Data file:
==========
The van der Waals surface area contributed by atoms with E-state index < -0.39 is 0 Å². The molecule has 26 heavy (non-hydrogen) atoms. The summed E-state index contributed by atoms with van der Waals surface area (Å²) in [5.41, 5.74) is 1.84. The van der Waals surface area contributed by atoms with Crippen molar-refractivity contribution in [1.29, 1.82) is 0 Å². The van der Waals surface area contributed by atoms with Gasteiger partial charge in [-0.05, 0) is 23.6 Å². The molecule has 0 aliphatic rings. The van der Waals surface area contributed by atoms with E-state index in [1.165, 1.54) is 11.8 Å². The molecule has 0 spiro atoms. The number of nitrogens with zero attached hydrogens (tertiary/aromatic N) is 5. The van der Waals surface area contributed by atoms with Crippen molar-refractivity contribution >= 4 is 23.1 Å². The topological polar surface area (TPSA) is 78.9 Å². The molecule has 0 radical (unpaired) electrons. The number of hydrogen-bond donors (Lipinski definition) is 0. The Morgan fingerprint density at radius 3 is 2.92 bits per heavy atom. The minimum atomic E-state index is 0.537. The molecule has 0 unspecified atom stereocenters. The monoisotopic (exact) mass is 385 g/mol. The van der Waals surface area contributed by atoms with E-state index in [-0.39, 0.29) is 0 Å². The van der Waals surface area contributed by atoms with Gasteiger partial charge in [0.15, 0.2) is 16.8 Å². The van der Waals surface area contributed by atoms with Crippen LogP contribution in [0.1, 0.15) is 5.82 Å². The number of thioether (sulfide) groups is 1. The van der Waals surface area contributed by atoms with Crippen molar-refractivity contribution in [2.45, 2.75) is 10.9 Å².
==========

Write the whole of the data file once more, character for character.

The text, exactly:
The van der Waals surface area contributed by atoms with E-state index < -0.39 is 0 Å². The molecule has 26 heavy (non-hydrogen) atoms. The summed E-state index contributed by atoms with van der Waals surface area (Å²) in [5.41, 5.74) is 1.84. The van der Waals surface area contributed by atoms with Crippen molar-refractivity contribution in [1.29, 1.82) is 0 Å². The van der Waals surface area contributed by atoms with Gasteiger partial charge in [-0.05, 0) is 23.6 Å². The molecule has 0 aliphatic rings. The van der Waals surface area contributed by atoms with E-state index in [1.165, 1.54) is 11.8 Å². The molecule has 0 spiro atoms. The number of nitrogens with zero attached hydrogens (tertiary/aromatic N) is 5. The van der Waals surface area contributed by atoms with Crippen molar-refractivity contribution >= 4 is 23.1 Å². The topological polar surface area (TPSA) is 78.9 Å². The molecule has 0 radical (unpaired) electrons. The number of hydrogen-bond donors (Lipinski definition) is 0. The Morgan fingerprint density at radius 3 is 2.92 bits per heavy atom. The minimum atomic E-state index is 0.537. The molecule has 0 unspecified atom stereocenters. The monoisotopic (exact) mass is 385 g/mol. The van der Waals surface area contributed by atoms with E-state index in [-0.39, 0.29) is 0 Å². The van der Waals surface area contributed by atoms with Gasteiger partial charge in [0.15, 0.2) is 16.8 Å². The van der Waals surface area contributed by atoms with Crippen LogP contribution in [0.1, 0.15) is 5.82 Å². The number of thioether (sulfide) groups is 1. The van der Waals surface area contributed by atoms with Crippen molar-refractivity contribution in [2.45, 2.75) is 10.9 Å².